The Psychology of Peace: An Introduction / Edition 2

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Just as health providers study disease and its prevention, understanding the causes of violent behavior and how to prevent such behavior is a basic cornerstone for those who are working towards a healthy society. Another parallel: maintaining physical health involves positive practices; similarly, positive nonviolent approaches need to be psychologically understood and encouraged. The second edition of The Psychology of Peace: An Introduction demonstrates what can be learned through the lens of peace psychology, providing a solid foundation in the psychological theories needed for building and maintaining a peaceful society and peaceful individuals.

This second edition incorporates the tremendous amount of new research and subsequent events since 2003, including post-2003 violent and nonviolent revolutions, such as the ongoing war in Iraq and Afghanistan, and the nonviolent overthrowing of dictators in Tunisia and Egypt. Author MacNair again outlines why application of psychological study to the soundness of decision-making for public policy—and to the policies themselves—is crucial knowledge, and how applying the study to private practices and even art can help build up a peaceful society.

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Editorial Reviews

From the Publisher

"MacNair writes with sufficient force and clarity to keep general readers, even young ones, engaged. . . . Her analysis will provide a valuable intellectual structure for further study of the roots and branches of war and peace at all levels, from the individual to worldwide." - Library Journal

Library Journal
Incorporating fresh research and examples from wars and other events since the release of the first edition in 2003 (but just missing out on the Occupy Wall Street movement), MacNair's (director, Inst. for Integrated Social Analysis; Working for Peace: A Handbook of Practical Psychology and Other Tools) survey offers a psychological perspective on the causes and effects of violence and nonviolence. The work also provides insight into general principles of conflict resolution; the (MacNair claims) understudied field of "assertive nonviolence," or, as she puts it even more colorfully, "loving aggression"; and the wide range of activities under the purview of public policy, from terrorism to hate crimes and economic sanctions to abortions. The book closes with guidelines for promoting "Gentle Lives and Culture" and an overview of history-of-peace studies. VERDICT Despite basing her presentation at least as much on academic sources as on recent history, MacNair writes with sufficient force and clarity to keep general readers, even young ones, engaged: "To keep any horror going, it helps to think of it as numbers and abstract principles on a page." Furthermore, aside from the problem of a large bibliography shoveled into a single alphabetical list, the unusually broad scope of her analysis will provide a valuable intellectual structure for further study of the roots and branches of war and peace at all levels, from the individual to worldwide.—John Peters, formerly with NYPL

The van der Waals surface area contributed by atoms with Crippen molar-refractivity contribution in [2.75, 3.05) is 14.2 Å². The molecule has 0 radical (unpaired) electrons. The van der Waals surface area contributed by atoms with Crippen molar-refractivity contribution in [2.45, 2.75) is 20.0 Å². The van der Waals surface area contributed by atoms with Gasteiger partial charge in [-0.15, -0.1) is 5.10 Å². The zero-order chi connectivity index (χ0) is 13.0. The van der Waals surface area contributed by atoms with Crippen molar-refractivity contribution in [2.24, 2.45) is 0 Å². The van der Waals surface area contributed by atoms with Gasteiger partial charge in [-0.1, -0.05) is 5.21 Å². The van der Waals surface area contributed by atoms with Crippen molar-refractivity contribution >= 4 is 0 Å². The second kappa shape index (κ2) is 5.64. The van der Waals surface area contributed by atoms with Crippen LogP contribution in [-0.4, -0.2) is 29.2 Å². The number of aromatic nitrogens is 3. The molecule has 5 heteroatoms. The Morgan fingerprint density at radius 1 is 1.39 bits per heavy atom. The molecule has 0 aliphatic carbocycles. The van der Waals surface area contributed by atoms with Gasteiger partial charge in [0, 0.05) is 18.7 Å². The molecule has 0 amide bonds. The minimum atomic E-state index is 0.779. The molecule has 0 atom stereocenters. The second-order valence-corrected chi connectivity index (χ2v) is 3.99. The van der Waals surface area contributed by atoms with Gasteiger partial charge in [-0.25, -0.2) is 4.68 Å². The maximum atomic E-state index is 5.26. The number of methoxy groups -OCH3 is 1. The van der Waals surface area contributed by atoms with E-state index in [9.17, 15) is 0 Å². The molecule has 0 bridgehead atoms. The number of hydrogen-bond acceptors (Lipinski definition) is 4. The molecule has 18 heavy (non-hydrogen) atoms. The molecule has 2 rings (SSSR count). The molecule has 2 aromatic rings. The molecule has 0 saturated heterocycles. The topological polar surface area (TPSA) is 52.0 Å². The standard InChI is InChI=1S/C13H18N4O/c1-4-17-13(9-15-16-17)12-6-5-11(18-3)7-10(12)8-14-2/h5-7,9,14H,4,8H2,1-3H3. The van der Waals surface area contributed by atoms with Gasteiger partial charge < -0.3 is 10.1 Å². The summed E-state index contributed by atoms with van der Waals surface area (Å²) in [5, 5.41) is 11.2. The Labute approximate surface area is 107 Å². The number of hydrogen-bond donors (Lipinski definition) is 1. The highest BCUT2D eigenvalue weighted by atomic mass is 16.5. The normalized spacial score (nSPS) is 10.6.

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Product Details

  • ISBN-13: 9780313397233
  • Publisher: ABC-CLIO, Incorporated
  • Publication date: 11/30/2011
  • Edition description: New Edition
  • Edition number: 2
  • Pages: 268
  • Sales rank: 1,013,230
  • Product dimensions: 6.20 (w) x 9.30 (h) x 1.00 (d)

Meet the Author

RACHEL M. MACNAIR is Director of the Institute for Integrated Social Analysis, a research organization which specializes in the connections between various social issues and violence. She is the author of Perpetration-Induced Traumatic Stress: The Psychological Consequences of Killing (Praeger, 2002).

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Table of Contents

Series Foreword vii
Introduction ix
1 Psychological Causes of Violence 1
2 Psychological Effects of Violence 31
3 Psychological Causes of Nonviolence 57
4 Psychological Effects of Nonviolence 87
5 Conflict Resolution 109
6 Nonviolent Struggle and Social Movements 133
7 Public Policy Issues of Violence 161
8 Gentle Lives and Culture 191
A Short Chronology of Peace Psychology 213
References 219
Index 229
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